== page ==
Social Networking in the Classroom Jamie Ostrow Module 6 Presenting Technology ResearchClick Here to Begin!
Cloud-based tools aregiving K-12 collaboration efforts a boost. MENU References
Principals Call for Mobile & Social Technologies in Schools By David Nagel Summary The National Association of Secondary School Principals (NASSP) believe that schools need to re-evaluate their policies that ban cell phones and similar technologies. NASSP feels that while mobile and social technologies do have negatives, the positives are endless. Social networking sites provide platforms for student creativity by enabling them to design projects using words, music, photos, and videos. Interesting Quotes ->
“Blocking technologies like smart phones and socialnetworking sites takes educations in the wrong direction”“An education that fails to account for the responsible use of mobile devices and social networks prepares students for our past, but not their future. I 100% agree with Tirozzi. Technology is such a huge part in todays world, especially in the younger generation of students. As teachers, we need to use what we can to get our students involved. There are so many resources online and right at our fingertips. I not only feel like teachers should be using these technologies to teach but should be required to learn and understand how to use them to the fullest potential. Personal Refection ->
Personal ReflectionWhen I was in school, there was always a “0 Tolerance” rule forcell phones. At the time, I don‟t think students or teachers eventhought about using mobile and social technologies foreducational purposes. We all just wanted to text each other andcheck our Facebook, but things are definitely changing. Not onlyis technology everywhere, it‟s also becoming more and moreaffordable. Everyone has a cell phone and personal computer,or access to them anyways. It‟s time for schools to change thepolicies and get on board. Teachers will need to have clearguidelines on what‟s expected and what‟s acceptable. This kindof teaching is the future and I look forward to being a part of that.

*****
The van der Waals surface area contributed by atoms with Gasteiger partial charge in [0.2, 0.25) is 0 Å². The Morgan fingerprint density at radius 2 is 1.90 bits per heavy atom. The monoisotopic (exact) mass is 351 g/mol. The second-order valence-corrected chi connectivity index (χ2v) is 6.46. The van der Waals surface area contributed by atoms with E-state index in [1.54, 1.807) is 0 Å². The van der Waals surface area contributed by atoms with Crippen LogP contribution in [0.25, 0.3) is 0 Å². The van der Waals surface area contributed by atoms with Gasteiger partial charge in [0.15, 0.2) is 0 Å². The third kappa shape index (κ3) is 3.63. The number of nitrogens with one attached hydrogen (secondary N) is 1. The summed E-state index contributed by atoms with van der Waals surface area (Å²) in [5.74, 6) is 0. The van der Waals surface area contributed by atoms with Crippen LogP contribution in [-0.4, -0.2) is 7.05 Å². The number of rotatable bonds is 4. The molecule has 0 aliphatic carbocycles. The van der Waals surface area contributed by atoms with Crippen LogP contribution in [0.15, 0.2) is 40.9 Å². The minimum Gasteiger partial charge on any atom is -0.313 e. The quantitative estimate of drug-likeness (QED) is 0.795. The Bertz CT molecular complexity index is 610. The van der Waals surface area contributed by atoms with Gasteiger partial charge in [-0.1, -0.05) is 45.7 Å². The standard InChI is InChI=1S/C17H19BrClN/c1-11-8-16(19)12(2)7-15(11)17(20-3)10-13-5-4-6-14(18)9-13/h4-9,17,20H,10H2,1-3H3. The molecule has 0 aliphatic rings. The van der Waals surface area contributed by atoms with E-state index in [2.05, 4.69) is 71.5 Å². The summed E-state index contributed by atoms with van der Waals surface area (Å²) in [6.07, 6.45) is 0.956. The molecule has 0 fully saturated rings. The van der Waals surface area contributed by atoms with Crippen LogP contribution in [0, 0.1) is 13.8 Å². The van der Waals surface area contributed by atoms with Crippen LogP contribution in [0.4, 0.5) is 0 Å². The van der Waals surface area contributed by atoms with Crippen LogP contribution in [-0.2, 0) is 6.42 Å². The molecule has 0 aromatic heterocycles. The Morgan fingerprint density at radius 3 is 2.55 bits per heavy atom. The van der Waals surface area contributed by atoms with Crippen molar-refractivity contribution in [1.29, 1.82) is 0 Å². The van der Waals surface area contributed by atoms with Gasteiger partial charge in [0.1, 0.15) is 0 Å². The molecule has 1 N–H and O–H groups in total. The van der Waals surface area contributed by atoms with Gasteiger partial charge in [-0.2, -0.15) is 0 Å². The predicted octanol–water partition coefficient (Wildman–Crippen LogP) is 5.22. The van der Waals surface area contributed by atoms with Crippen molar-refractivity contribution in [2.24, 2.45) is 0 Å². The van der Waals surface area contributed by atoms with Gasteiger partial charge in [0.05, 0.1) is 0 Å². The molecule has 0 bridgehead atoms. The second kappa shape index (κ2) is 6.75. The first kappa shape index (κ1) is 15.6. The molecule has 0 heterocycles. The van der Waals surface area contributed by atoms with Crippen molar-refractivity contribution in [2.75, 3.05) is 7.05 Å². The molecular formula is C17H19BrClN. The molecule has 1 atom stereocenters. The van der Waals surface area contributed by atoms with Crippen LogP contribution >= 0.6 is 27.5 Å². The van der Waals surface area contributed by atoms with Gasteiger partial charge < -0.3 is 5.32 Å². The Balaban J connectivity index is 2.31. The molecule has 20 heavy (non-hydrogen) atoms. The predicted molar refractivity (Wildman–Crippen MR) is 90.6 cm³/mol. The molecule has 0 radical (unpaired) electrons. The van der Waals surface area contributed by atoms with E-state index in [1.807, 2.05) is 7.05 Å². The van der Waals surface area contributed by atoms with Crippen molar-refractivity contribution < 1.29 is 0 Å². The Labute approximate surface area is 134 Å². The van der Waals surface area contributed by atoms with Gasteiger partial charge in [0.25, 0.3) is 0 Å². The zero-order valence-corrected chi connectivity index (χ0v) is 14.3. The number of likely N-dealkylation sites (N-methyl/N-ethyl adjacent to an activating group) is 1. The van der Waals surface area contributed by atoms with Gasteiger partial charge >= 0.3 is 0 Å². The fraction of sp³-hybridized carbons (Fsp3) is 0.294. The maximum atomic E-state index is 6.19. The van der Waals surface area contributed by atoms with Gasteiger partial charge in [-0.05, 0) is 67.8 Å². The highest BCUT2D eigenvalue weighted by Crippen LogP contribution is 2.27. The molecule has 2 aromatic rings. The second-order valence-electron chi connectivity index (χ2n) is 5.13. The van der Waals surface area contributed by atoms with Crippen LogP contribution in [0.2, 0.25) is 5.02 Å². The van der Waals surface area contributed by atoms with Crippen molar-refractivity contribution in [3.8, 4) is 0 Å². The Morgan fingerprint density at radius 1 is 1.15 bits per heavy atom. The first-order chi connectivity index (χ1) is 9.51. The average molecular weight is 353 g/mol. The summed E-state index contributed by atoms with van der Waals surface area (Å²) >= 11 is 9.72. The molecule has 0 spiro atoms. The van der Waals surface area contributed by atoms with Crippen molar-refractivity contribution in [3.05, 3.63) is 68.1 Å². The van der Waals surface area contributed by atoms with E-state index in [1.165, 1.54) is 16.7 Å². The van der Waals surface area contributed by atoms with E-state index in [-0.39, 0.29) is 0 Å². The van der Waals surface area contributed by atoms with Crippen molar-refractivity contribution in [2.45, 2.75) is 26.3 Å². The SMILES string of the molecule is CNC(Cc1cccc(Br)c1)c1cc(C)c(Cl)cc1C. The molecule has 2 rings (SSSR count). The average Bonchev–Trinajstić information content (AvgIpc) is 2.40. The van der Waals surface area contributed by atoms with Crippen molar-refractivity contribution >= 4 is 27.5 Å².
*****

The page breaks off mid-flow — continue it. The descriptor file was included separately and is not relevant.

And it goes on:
On Cloud Nine:Cloud-Based Tools are Giving K-12 Collaboration Efforts a Boost. By Bridget McCrea, Marty Weil Summary Teachers across the US are finding unique ways to incorporate technology like: smartphones,tablets, laptops, and computers to teach their class. Here are a few examples from the article… • Wixie – Allows students to create original art, voice recordings, and written communication. In Arvada, CO, fourth grade “teachers” are making lessons for kindergarteners. • Adobe Connect Pro - This takes “Field Trips” to a new level. This application allows outside parties to participate before, after, or even during the trip using video chat. • Lino – Online sticky note service that can be used to post memos, to-do lists, ideas, photos anywhere on an online web canvas. • MasteryConnect – Allows teachers to collaborate and track student mastery of Common Core Standards. Interesting Quotes ->
“Using technology, teachers can make the lesson muchmore compelling and extend past a single day‟s trip. Theycan also latch onto the enthusiasm immediately, and use it as a motivational tool for students.” Kim Cavanaugh is exactly right! With the technology that is available, a field trip will become much more than a day out of the classroom. A teacher can invite specific people to video chat and teach her class about the topic at hand. Students and teachers can “join” other classes on a trip right from their classroom. Students could even take pictures and video of the trip to use for reports once back in the classroom. This kind of research is fun for students! Personal Refection ->